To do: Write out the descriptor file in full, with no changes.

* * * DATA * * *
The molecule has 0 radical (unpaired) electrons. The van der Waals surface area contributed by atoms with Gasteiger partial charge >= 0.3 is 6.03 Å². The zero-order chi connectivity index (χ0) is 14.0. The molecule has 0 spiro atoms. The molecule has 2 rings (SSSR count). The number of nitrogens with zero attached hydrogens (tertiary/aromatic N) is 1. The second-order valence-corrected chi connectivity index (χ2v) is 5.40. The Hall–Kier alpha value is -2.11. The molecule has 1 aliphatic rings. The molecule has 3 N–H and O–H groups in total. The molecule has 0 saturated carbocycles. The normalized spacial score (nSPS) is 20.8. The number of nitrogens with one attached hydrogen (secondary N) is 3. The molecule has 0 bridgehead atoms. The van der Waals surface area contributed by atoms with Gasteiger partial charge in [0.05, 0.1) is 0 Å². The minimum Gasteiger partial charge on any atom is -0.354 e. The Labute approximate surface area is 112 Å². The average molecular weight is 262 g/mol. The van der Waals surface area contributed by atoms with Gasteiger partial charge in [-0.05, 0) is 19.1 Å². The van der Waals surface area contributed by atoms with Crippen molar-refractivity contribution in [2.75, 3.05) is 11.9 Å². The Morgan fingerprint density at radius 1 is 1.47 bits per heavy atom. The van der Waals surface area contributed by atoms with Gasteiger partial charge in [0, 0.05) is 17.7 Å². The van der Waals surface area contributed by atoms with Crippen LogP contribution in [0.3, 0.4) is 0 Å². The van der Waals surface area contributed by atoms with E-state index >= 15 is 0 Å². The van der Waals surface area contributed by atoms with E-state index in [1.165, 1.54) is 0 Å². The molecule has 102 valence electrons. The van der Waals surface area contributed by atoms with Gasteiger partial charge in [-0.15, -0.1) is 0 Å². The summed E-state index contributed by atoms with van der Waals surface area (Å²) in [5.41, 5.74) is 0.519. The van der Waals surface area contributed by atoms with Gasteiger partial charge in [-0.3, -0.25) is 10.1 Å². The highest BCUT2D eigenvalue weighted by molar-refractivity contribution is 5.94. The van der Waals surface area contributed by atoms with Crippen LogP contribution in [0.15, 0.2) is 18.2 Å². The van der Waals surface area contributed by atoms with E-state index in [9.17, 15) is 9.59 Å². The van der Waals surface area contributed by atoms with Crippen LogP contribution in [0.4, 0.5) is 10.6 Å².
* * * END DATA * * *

The molecule has 0 radical (unpaired) electrons. The van der Waals surface area contributed by atoms with Gasteiger partial charge >= 0.3 is 6.03 Å². The zero-order chi connectivity index (χ0) is 14.0. The molecule has 0 spiro atoms. The molecule has 2 rings (SSSR count). The number of nitrogens with zero attached hydrogens (tertiary/aromatic N) is 1. The second-order valence-corrected chi connectivity index (χ2v) is 5.40. The Hall–Kier alpha value is -2.11. The molecule has 1 aliphatic rings. The molecule has 3 N–H and O–H groups in total. The molecule has 0 saturated carbocycles. The normalized spacial score (nSPS) is 20.8. The number of nitrogens with one attached hydrogen (secondary N) is 3. The molecule has 0 bridgehead atoms. The van der Waals surface area contributed by atoms with Gasteiger partial charge in [0.05, 0.1) is 0 Å². The minimum Gasteiger partial charge on any atom is -0.354 e. The Labute approximate surface area is 112 Å². The average molecular weight is 262 g/mol. The van der Waals surface area contributed by atoms with Gasteiger partial charge in [-0.05, 0) is 19.1 Å². The van der Waals surface area contributed by atoms with Crippen molar-refractivity contribution in [2.75, 3.05) is 11.9 Å². The Morgan fingerprint density at radius 1 is 1.47 bits per heavy atom. The van der Waals surface area contributed by atoms with Gasteiger partial charge in [0, 0.05) is 17.7 Å². The van der Waals surface area contributed by atoms with Crippen LogP contribution in [0.3, 0.4) is 0 Å². The van der Waals surface area contributed by atoms with E-state index >= 15 is 0 Å². The van der Waals surface area contributed by atoms with E-state index in [1.165, 1.54) is 0 Å². The molecule has 102 valence electrons. The van der Waals surface area contributed by atoms with Gasteiger partial charge in [-0.15, -0.1) is 0 Å². The summed E-state index contributed by atoms with van der Waals surface area (Å²) in [5.41, 5.74) is 0.519. The van der Waals surface area contributed by atoms with Gasteiger partial charge in [-0.3, -0.25) is 10.1 Å². The highest BCUT2D eigenvalue weighted by molar-refractivity contribution is 5.94. The van der Waals surface area contributed by atoms with Crippen LogP contribution in [0.15, 0.2) is 18.2 Å². The van der Waals surface area contributed by atoms with E-state index in [9.17, 15) is 9.59 Å². The van der Waals surface area contributed by atoms with Crippen LogP contribution in [0.4, 0.5) is 10.6 Å².